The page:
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Growth in urban core one sign of Cincinnati's vibrancy

If you've been  to Over the Rhine lately, you know people are flocking  there on the weekends and increasingly during the week. New restaurants, new shops, and new apartments and condos are helping transform the urban core.

The subject came up during the 2015 Regional Economic Outlook at Eggs 'N Issues Tuesday at the METS Center. That's where members of the Northern Kentucky Chamber of Commerce and the Cincinnati USA Regional Chamber heard:

  • The area can expect modest growth in 2015
  • Lower unemployment
  • Low interest rates
  • Modest Inflation

At least one chamber member asked Vision 2015's Kristine Frech about growth in the urban core. She said it's not just the young professionals. All ages are moving to Over the Rhine.

"Even among young professionals in some situations you are really seeing them build families in the urban core. They are not going back up to the suburbs and if they are it's perhaps just one or two tiers as opposed to going all the way out to Mason and they may be thinking a little more about Northside or Mt. Washington."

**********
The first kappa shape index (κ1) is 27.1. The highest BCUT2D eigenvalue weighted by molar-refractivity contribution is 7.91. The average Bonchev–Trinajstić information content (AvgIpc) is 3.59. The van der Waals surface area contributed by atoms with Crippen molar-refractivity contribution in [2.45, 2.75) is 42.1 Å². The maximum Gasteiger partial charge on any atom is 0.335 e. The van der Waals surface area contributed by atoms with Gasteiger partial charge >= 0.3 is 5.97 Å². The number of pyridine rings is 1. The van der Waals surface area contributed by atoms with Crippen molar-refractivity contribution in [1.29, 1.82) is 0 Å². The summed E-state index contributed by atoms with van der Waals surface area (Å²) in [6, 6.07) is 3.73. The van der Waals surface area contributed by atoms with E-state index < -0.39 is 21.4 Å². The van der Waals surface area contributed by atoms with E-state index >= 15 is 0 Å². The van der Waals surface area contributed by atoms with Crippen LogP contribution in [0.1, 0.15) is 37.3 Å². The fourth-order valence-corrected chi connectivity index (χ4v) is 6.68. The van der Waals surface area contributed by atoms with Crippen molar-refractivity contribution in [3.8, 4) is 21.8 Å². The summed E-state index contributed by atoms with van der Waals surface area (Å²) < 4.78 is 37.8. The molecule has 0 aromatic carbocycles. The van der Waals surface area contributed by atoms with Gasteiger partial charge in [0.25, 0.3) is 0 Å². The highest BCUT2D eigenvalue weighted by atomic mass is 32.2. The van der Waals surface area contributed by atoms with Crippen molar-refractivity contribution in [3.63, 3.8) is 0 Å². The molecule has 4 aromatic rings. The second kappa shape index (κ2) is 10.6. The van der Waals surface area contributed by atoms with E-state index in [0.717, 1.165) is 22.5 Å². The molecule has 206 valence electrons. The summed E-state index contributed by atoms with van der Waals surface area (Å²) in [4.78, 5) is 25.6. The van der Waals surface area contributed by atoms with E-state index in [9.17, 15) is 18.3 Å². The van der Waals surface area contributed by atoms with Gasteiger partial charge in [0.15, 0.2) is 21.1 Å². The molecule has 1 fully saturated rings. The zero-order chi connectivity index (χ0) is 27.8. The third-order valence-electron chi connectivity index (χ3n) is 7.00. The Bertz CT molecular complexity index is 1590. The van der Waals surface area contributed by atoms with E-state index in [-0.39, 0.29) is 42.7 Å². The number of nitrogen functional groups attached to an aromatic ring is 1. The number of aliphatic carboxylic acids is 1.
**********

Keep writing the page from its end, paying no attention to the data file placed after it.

Macy's economist Brian Richard has noticed the vibrancy, comparing it to ten years ago when he left work on Seventh Street downtown. "When I first got there you would come out at night and it was dead. It was five or six o'clock at night and now you go north and there is tons of stuff. There are so many places to go."

Richard and Frech say one key to continued growth in the area is having a qualified work force.

You can read the full Regional Indicators Report here. It was compiled by economists from Northern Kentucky University and the University of Cincinnati.